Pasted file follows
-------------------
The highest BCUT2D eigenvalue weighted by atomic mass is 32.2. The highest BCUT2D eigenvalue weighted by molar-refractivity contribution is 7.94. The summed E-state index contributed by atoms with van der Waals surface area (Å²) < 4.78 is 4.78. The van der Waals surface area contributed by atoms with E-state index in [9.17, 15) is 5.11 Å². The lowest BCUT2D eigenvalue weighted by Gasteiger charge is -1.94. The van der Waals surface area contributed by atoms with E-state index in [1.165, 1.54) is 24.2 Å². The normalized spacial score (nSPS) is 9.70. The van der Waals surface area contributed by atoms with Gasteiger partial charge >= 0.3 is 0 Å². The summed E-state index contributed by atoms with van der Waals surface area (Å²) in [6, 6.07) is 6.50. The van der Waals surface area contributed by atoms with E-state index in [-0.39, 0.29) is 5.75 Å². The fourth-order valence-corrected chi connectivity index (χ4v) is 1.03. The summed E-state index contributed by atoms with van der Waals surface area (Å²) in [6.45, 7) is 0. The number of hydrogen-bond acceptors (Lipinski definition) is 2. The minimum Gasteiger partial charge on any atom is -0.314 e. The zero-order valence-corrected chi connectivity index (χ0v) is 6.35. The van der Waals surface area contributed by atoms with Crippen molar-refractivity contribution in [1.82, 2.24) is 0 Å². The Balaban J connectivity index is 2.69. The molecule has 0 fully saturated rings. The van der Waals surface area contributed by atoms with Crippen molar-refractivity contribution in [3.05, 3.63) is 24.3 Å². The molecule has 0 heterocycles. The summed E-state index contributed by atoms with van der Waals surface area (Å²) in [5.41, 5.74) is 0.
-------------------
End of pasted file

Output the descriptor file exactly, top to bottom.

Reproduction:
The highest BCUT2D eigenvalue weighted by atomic mass is 32.2. The highest BCUT2D eigenvalue weighted by molar-refractivity contribution is 7.94. The summed E-state index contributed by atoms with van der Waals surface area (Å²) < 4.78 is 4.78. The van der Waals surface area contributed by atoms with E-state index in [9.17, 15) is 5.11 Å². The lowest BCUT2D eigenvalue weighted by Gasteiger charge is -1.94. The van der Waals surface area contributed by atoms with E-state index in [1.165, 1.54) is 24.2 Å². The normalized spacial score (nSPS) is 9.70. The van der Waals surface area contributed by atoms with Gasteiger partial charge >= 0.3 is 0 Å². The summed E-state index contributed by atoms with van der Waals surface area (Å²) in [6, 6.07) is 6.50. The van der Waals surface area contributed by atoms with E-state index in [-0.39, 0.29) is 5.75 Å². The fourth-order valence-corrected chi connectivity index (χ4v) is 1.03. The summed E-state index contributed by atoms with van der Waals surface area (Å²) in [6.45, 7) is 0. The number of hydrogen-bond acceptors (Lipinski definition) is 2. The minimum Gasteiger partial charge on any atom is -0.314 e. The zero-order valence-corrected chi connectivity index (χ0v) is 6.35. The van der Waals surface area contributed by atoms with Crippen molar-refractivity contribution in [1.82, 2.24) is 0 Å². The Balaban J connectivity index is 2.69. The molecule has 0 fully saturated rings. The van der Waals surface area contributed by atoms with Crippen molar-refractivity contribution in [3.05, 3.63) is 24.3 Å². The molecule has 0 heterocycles. The summed E-state index contributed by atoms with van der Waals surface area (Å²) in [5.41, 5.74) is 0.